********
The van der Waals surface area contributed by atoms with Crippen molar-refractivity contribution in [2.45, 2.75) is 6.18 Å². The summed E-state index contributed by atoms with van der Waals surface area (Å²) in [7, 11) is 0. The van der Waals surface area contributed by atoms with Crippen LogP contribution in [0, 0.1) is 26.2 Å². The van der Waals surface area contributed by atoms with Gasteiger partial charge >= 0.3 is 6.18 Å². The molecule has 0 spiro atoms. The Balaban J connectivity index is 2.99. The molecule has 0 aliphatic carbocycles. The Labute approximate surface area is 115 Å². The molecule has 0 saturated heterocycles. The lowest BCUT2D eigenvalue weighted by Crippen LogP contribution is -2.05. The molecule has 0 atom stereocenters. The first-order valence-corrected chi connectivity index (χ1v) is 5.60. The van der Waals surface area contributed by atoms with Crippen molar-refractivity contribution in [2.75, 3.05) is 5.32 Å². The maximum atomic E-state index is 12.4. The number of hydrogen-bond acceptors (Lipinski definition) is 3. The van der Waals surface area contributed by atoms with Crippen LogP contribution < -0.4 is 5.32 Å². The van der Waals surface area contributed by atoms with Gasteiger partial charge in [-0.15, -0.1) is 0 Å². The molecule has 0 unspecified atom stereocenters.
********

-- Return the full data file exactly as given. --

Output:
The van der Waals surface area contributed by atoms with Crippen molar-refractivity contribution in [2.45, 2.75) is 6.18 Å². The summed E-state index contributed by atoms with van der Waals surface area (Å²) in [7, 11) is 0. The van der Waals surface area contributed by atoms with Crippen LogP contribution in [0, 0.1) is 26.2 Å². The van der Waals surface area contributed by atoms with Gasteiger partial charge >= 0.3 is 6.18 Å². The molecule has 0 spiro atoms. The Balaban J connectivity index is 2.99. The molecule has 0 aliphatic carbocycles. The Labute approximate surface area is 115 Å². The molecule has 0 saturated heterocycles. The lowest BCUT2D eigenvalue weighted by Crippen LogP contribution is -2.05. The molecule has 0 atom stereocenters. The first-order valence-corrected chi connectivity index (χ1v) is 5.60. The van der Waals surface area contributed by atoms with Crippen molar-refractivity contribution in [2.75, 3.05) is 5.32 Å². The maximum atomic E-state index is 12.4. The number of hydrogen-bond acceptors (Lipinski definition) is 3. The van der Waals surface area contributed by atoms with Crippen LogP contribution < -0.4 is 5.32 Å². The van der Waals surface area contributed by atoms with Gasteiger partial charge in [-0.15, -0.1) is 0 Å². The molecule has 0 unspecified atom stereocenters.